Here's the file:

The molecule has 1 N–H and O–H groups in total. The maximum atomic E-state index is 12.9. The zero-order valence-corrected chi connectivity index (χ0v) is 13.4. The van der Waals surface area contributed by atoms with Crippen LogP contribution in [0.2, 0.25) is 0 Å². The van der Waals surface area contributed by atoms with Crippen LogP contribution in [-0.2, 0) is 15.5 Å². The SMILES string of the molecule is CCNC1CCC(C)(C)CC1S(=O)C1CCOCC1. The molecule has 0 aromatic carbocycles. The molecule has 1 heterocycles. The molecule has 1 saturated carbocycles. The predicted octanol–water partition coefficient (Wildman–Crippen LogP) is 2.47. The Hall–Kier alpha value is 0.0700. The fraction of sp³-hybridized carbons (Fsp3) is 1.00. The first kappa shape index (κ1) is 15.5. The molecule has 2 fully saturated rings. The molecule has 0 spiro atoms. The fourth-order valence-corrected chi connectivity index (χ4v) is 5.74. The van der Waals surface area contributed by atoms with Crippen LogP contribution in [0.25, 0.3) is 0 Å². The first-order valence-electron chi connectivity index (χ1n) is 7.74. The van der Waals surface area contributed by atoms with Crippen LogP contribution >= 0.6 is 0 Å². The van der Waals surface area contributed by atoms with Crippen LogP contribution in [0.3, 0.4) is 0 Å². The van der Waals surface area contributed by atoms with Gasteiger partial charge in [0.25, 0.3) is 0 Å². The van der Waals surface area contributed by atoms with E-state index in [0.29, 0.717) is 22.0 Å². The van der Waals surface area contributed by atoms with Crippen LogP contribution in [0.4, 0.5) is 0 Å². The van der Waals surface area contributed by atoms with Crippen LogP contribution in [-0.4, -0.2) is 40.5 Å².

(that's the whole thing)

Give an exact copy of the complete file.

The molecule has 1 N–H and O–H groups in total. The maximum atomic E-state index is 12.9. The zero-order valence-corrected chi connectivity index (χ0v) is 13.4. The van der Waals surface area contributed by atoms with Crippen LogP contribution in [0.2, 0.25) is 0 Å². The van der Waals surface area contributed by atoms with Crippen LogP contribution in [-0.2, 0) is 15.5 Å². The SMILES string of the molecule is CCNC1CCC(C)(C)CC1S(=O)C1CCOCC1. The molecule has 0 aromatic carbocycles. The molecule has 1 heterocycles. The molecule has 1 saturated carbocycles. The predicted octanol–water partition coefficient (Wildman–Crippen LogP) is 2.47. The Hall–Kier alpha value is 0.0700. The fraction of sp³-hybridized carbons (Fsp3) is 1.00. The first kappa shape index (κ1) is 15.5. The molecule has 2 fully saturated rings. The molecule has 0 spiro atoms. The fourth-order valence-corrected chi connectivity index (χ4v) is 5.74. The van der Waals surface area contributed by atoms with Crippen LogP contribution in [0.25, 0.3) is 0 Å². The first-order valence-electron chi connectivity index (χ1n) is 7.74. The van der Waals surface area contributed by atoms with Crippen LogP contribution >= 0.6 is 0 Å². The van der Waals surface area contributed by atoms with Crippen LogP contribution in [0.3, 0.4) is 0 Å². The van der Waals surface area contributed by atoms with Gasteiger partial charge in [0.25, 0.3) is 0 Å². The van der Waals surface area contributed by atoms with E-state index in [0.29, 0.717) is 22.0 Å². The van der Waals surface area contributed by atoms with Crippen LogP contribution in [0.4, 0.5) is 0 Å². The van der Waals surface area contributed by atoms with Crippen LogP contribution in [-0.4, -0.2) is 40.5 Å².